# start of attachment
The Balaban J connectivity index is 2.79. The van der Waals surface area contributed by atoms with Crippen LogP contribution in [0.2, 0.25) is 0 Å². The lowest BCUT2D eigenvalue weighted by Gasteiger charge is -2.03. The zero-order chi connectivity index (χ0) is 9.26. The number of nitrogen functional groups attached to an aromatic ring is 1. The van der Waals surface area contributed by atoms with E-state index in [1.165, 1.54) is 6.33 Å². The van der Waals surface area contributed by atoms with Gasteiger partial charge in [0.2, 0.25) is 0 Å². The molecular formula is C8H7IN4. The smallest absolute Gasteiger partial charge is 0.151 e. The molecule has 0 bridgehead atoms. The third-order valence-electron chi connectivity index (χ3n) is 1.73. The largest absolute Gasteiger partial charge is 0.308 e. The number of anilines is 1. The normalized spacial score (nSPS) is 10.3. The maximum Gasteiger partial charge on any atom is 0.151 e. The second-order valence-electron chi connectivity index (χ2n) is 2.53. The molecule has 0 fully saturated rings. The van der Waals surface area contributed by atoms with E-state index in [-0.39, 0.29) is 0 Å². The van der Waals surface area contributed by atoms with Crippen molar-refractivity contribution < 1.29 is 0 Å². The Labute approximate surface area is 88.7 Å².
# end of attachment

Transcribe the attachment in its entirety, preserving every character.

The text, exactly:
The Balaban J connectivity index is 2.79. The van der Waals surface area contributed by atoms with Crippen LogP contribution in [0.2, 0.25) is 0 Å². The lowest BCUT2D eigenvalue weighted by Gasteiger charge is -2.03. The zero-order chi connectivity index (χ0) is 9.26. The number of nitrogen functional groups attached to an aromatic ring is 1. The van der Waals surface area contributed by atoms with E-state index in [1.165, 1.54) is 6.33 Å². The van der Waals surface area contributed by atoms with Gasteiger partial charge in [0.2, 0.25) is 0 Å². The molecular formula is C8H7IN4. The smallest absolute Gasteiger partial charge is 0.151 e. The molecule has 0 bridgehead atoms. The third-order valence-electron chi connectivity index (χ3n) is 1.73. The largest absolute Gasteiger partial charge is 0.308 e. The number of anilines is 1. The normalized spacial score (nSPS) is 10.3. The maximum Gasteiger partial charge on any atom is 0.151 e. The second-order valence-electron chi connectivity index (χ2n) is 2.53. The molecule has 0 fully saturated rings. The van der Waals surface area contributed by atoms with E-state index in [-0.39, 0.29) is 0 Å². The van der Waals surface area contributed by atoms with Crippen molar-refractivity contribution < 1.29 is 0 Å². The Labute approximate surface area is 88.7 Å².